Milkandhoney

I notice him staring, my body unintentionally tenses.

Don’t glance to your left.

I hold the book in my hands, flipping through its pages, unaware of what I am skimming.

Read with intention.

I am aware that he has started to walk towards me, his friend chuckles, I feel him stop, a foot away from the right side of my body.

Don’t look up.

“I’ve read that book,” he starts, “good one.”

I close the book to look at the title, ‘Milk and Honey’ by Rupi Kaur.

The unintentional irony is not lost on me.

Don’t laugh. Don’t smile.

This is what he wants, he wants you to engage.

He wants a response.

“I liked it so much because that’s my middle name, Milk and Honey.”

Fool.

“That’s a unique middle name,” I hear myself say.

As I speak I picture Milkandhoney written down on a birth certificate.

I exhale some of the tension coursing through me.

“What’s your middle name?”

Lie.

“Suzanne.”

The word feels personal as it comes tumbling forth from my mouth.

“That’s fitting.”

Fitting?

“What is your first name?”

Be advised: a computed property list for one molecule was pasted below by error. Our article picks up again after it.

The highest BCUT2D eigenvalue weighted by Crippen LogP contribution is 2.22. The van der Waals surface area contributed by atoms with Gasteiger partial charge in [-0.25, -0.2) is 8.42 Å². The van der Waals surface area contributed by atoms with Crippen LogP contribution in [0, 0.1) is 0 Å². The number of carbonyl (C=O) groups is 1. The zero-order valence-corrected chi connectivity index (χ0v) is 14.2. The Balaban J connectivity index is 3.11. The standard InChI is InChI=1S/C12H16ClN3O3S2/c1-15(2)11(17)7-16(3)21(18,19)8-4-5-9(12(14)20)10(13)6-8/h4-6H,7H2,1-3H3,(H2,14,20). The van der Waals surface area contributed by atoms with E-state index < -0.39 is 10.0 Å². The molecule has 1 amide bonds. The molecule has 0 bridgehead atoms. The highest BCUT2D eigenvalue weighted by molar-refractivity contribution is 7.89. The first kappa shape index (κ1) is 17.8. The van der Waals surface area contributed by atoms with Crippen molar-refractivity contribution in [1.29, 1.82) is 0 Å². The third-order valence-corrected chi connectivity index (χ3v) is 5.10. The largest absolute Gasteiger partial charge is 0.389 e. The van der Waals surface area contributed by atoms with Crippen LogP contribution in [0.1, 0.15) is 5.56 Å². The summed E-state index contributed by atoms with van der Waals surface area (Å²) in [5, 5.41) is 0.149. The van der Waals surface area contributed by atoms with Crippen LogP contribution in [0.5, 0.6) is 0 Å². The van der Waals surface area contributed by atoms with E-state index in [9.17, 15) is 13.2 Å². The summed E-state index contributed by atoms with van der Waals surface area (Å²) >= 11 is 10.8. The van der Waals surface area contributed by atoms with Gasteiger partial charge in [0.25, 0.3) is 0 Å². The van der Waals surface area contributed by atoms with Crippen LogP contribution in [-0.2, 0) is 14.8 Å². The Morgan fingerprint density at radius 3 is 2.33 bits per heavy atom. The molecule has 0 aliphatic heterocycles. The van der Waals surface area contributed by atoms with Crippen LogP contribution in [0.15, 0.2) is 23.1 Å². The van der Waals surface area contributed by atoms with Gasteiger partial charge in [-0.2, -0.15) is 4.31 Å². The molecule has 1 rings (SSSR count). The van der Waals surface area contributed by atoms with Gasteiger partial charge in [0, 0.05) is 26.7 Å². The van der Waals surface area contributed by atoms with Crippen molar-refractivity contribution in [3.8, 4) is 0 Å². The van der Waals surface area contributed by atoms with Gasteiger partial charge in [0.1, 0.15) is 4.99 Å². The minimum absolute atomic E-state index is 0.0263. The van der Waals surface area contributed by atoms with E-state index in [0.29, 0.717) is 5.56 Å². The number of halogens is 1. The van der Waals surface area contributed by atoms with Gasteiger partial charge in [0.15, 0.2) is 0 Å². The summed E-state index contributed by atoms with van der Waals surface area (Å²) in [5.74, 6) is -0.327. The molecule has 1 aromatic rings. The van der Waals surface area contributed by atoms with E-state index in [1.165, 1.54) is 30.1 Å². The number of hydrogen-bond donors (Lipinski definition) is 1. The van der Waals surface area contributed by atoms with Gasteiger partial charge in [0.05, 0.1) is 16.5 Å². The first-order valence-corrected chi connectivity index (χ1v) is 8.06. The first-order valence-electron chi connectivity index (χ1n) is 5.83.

I glance at my boots, shouldn’t have worn heals.

“Tyler. What’s yours?”

Tyler Suzanne, why did you just ask him a question?

 “I don’t have a first name, people just call me Milk and Honey.”

 I wonder who is listening to me engage in this stupidity.  

He goes on, “My friend over there was too nervous to come say hi to you, but if you would just give him a wave that would make his day.”

“And make you, what, five dollars?”

 I look right at him.

“Ten actually.” He grins. “We can split it.”

I wave.

“No, you enjoy all ten of those dollars,” I hear myself say as I tuck my hand into my pocket, “buy yourself a bagel, throw some lox on it.”

He smiles again, chuckles, and walks out of the store.

 

“Wait” I want to yell after him.

“Has anyone ever made 10 dollars by turning you into a game?

Has anyone ever interrupted your personal space solely for their personal gain?

Has anyone ever made you purposefully uncomfortable?”

Silence.

“I didn’t think so.”

Instead, I purchase the book and leave the store. As I do he falls into step beside me. I slow down until he is a few inches in front of me.I keep my gaze steady as he turns back to catch my eye.I shift my undivided attention to the floor, slow my pace even more so until I can sense that he is gone.

 

I board the plane and I write and write and

I write until my words become a new narrative

so that when the plane lands and everyone else leaves

I no longer have to.

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